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#1 Tyler Leisher

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Posted 12 December 2008 - 03:00 AM

I want to know a few things based on my resume:
http://www.TylerLeisher.com/Resume.pdf

1. What do you think I do/what job am I applying for?
2. What job am I qualified for?
3. What job would you hire me for?

Please let me know if anything needs to be changed or added to, the more criticism the better.
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#2 Michele Peterson

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Posted 12 December 2008 - 10:26 AM

It's appears that all your experience is on the office side of production. You state your goal on the resume as producer-director, so if I were to see your resume, I wouldn't think you'd be interested or dedicated to the camera dept or such. I'd only consider you for office jobs leading toward your stated goal, like PA, or maybe a higher up position like producer if it were a lower budget production.

Your skills cover a lot of equipment that doesn't directly apply to any jobs you have done. Due to that, I suggest reformatting your skills section and instead put them into a description of each job you preformed. That way it will show your application of those skills better. As an example, if you list your duties of your segment producing job to include make call sheets, then we know that is a skill you know and have experience with. If you learned &/or assisted with the editing or use of film equipment, etc on a specific job, then I would specify that. If you learned them in school, I suggest listing the education and then you can elaborate on your experience there. You don't want a potential employer to waste too much time reading through irrelevant skills though. Make your resume concise and relevant to each job you are applying for.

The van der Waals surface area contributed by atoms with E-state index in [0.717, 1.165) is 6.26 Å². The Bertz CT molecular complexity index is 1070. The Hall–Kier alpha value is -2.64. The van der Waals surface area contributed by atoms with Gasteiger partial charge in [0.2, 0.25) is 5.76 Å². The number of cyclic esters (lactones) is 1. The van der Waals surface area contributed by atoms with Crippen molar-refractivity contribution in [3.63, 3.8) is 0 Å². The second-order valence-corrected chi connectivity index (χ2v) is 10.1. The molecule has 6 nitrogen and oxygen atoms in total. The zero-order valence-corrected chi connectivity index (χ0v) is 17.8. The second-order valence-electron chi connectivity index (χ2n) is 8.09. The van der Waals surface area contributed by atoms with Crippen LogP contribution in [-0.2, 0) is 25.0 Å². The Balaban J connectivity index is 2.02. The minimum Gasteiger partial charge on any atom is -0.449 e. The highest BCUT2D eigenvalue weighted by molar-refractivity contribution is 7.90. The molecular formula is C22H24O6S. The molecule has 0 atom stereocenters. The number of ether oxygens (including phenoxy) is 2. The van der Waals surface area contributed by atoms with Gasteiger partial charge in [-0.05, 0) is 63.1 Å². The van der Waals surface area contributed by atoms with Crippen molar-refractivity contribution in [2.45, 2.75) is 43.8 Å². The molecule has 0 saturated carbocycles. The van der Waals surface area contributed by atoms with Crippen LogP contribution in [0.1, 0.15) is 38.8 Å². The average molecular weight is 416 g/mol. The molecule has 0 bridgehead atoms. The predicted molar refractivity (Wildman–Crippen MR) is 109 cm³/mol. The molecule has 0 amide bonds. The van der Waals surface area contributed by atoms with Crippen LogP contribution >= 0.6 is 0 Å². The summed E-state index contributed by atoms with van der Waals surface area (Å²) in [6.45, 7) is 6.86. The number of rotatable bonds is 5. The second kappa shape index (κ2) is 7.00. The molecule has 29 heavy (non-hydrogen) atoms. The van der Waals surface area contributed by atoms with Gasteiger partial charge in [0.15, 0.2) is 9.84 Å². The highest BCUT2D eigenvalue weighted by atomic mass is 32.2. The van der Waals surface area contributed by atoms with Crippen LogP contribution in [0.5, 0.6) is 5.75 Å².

You also might want to consider adding more info, such as production company, on some of the lesser known projects to give it more credibility and recognition.

Edited by Michele Peterson, 12 December 2008 - 10:27 AM.

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#3 Tyler Leisher

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Posted 12 December 2008 - 10:38 AM

That is a good idea,

All of my experience has been on the set stuff, nothing really in office. (What makes it seem that way, so I can change it?)

I do like the idea of switching up the skills for description of what I did.

When you say that I should add production companies for some of the lesser known ones.. some of them (Like Up All Night, TX Connect or A Period of Two) were small companies (Sometimes student films), should I include that information or leave it the way it is for those?
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#4 Tyler Leisher

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Posted 12 December 2008 - 11:19 AM

Also,

Is it important to include key people.. like Director/UPM/PC/etc? Or can I get away with not including those to save space (and make it look cleaner)
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#5 Tyler Leisher

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Posted 12 December 2008 - 11:32 AM

Sorry for replying to my own post, but I can't edit for some reason. Here is the latest version:

http://www.tylerleis...esumeDraft3.pdf
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#6 Michele Peterson